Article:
Doctor of Philosophy
BACKGROUND: This project utilized opioid-misusing adults to investigate the association between type of opioid misuse and perceived readiness, financial, structural, and stigma-related barriers to accessing SUD treatment; identified classes of PSU and the association between patterns of PSU and perceived barriers, and evaluated effectiveness of an out-of-hospital opioid-treatment connection program.
METHODS: Respondents from 2015-2018 NSDUH included insured adults reporting past year opioid misuse. Multivariate logistic regression assessed relationship between type of opioid misuse and perceived barriers to SUD treatment. LCA identified patterns of PSU, and multivariate logistic regression assessed association between PSU classes and perceived barriers. EMS ePCRs for nonfatal OOD from February 1st 2016 – January 31st 2020 were utilized for SITSA and MITSA to evaluate association between implementation of an out-of-hospital opioid-treatment connection program and monthly trend of nonfatal OOD in the county of implementation and a control county.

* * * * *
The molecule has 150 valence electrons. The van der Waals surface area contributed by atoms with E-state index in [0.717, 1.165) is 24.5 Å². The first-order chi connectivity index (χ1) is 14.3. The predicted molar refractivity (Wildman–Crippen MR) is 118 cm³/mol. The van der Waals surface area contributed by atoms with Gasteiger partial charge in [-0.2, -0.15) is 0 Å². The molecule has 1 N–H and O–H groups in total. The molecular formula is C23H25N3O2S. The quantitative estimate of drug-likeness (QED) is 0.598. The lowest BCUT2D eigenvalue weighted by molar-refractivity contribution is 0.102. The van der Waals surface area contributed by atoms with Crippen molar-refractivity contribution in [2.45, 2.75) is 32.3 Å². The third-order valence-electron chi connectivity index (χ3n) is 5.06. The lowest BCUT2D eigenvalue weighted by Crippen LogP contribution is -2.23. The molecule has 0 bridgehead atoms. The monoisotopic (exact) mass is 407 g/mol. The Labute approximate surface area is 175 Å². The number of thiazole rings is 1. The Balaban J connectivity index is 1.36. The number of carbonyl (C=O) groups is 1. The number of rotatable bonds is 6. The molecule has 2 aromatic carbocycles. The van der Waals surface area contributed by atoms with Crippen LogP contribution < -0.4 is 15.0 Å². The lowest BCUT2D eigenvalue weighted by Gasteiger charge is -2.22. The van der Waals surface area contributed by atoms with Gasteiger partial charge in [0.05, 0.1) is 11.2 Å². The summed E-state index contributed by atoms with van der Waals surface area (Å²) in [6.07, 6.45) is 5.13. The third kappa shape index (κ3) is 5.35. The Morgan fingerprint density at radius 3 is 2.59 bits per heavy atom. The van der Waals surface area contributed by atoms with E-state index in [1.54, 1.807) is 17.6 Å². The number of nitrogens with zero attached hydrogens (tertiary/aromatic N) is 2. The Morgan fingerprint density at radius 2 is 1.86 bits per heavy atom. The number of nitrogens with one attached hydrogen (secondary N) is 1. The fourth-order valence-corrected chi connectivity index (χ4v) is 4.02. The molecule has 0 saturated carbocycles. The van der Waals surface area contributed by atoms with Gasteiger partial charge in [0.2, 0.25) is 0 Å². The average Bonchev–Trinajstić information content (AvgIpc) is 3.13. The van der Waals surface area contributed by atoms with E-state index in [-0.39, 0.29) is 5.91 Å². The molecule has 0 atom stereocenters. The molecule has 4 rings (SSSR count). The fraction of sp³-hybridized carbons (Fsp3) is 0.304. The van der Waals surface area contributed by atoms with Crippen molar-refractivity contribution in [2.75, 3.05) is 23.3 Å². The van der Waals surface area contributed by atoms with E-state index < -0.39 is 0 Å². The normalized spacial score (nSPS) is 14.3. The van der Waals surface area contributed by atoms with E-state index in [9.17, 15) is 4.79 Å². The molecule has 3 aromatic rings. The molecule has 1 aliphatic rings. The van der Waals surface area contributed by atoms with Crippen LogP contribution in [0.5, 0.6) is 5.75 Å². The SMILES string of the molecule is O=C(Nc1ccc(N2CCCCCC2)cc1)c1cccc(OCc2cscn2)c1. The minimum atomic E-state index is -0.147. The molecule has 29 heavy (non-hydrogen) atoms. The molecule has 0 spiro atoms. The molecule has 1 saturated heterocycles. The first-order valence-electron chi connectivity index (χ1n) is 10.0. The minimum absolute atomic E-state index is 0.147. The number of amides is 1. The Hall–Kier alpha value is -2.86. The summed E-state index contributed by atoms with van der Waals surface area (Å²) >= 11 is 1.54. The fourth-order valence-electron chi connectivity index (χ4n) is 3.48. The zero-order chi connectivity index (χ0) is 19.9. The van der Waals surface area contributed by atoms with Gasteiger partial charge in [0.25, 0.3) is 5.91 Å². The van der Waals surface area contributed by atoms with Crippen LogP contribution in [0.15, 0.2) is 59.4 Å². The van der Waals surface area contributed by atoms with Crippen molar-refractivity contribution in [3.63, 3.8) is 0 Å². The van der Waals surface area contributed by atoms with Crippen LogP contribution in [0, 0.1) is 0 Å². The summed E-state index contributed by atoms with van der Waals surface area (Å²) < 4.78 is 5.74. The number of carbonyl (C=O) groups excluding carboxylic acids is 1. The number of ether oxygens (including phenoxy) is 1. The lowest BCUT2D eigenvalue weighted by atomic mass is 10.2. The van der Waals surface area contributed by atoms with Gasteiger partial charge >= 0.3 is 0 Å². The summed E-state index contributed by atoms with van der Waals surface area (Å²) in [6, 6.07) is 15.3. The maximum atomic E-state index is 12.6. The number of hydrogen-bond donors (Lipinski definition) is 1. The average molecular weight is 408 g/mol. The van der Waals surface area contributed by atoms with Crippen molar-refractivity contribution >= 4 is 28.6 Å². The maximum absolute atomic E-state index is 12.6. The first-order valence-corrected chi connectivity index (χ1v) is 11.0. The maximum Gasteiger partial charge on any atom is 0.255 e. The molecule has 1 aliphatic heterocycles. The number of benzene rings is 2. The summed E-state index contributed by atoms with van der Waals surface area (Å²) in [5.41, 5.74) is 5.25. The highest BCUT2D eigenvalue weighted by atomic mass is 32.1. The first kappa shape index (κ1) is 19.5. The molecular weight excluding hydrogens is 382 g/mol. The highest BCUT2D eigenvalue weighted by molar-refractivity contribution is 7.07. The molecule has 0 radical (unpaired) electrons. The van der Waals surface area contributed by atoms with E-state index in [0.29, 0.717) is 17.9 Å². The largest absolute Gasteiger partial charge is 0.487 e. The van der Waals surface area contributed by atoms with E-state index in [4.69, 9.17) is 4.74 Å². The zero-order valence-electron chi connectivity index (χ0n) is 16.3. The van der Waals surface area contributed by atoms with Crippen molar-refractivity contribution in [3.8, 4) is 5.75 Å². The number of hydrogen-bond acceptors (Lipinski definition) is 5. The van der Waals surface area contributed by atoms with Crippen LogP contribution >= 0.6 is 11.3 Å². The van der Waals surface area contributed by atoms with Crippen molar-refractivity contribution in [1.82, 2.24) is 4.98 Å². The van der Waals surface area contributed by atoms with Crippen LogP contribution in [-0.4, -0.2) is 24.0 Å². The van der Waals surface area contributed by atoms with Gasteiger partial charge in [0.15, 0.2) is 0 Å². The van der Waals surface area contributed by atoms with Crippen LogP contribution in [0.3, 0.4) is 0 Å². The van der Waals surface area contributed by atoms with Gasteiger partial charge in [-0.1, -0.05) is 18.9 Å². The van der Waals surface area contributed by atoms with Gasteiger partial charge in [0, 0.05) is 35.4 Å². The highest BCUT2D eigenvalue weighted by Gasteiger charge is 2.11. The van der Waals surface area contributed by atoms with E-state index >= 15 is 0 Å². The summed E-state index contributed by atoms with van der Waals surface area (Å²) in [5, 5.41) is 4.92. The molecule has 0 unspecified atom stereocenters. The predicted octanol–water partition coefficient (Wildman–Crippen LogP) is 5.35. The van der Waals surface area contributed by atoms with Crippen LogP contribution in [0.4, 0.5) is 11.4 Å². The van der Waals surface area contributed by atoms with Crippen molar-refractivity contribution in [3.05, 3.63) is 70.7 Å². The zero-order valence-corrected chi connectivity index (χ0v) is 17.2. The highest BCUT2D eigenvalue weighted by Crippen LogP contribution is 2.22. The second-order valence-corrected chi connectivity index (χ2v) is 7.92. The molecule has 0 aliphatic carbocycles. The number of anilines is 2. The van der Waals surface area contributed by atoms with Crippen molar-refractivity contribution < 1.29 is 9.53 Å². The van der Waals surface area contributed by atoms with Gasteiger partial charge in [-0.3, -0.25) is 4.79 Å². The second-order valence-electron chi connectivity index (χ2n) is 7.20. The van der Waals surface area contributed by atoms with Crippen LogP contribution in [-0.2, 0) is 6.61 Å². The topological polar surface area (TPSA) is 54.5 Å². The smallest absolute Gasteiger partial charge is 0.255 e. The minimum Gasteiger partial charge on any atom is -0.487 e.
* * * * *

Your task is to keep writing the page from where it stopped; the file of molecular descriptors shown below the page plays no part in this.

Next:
RESULTS: Of 6,095 individuals, 3.7% perceived at least one barrier. LCA identified: Heroin injectors with high PSU, PPR users with low PSU, and PPR users with high PSU. Heroin injectors with high PSU faced significantly greater odds of perceiving readiness, structural, and stigma-related barriers compared to PPR users with low PSU. The county of implementation reported an immediate decrease in nonfatal OOD by 0.34% each month post-intervention, however there were no significant differences in pre- to post-intervention level or slope between counties.
CONCLUSIONS: The findings of this study can be used to develop public-health interventions targeted towards sub-populations perceiving barriers, and continue evaluation of out-of-hospital intervention programs.
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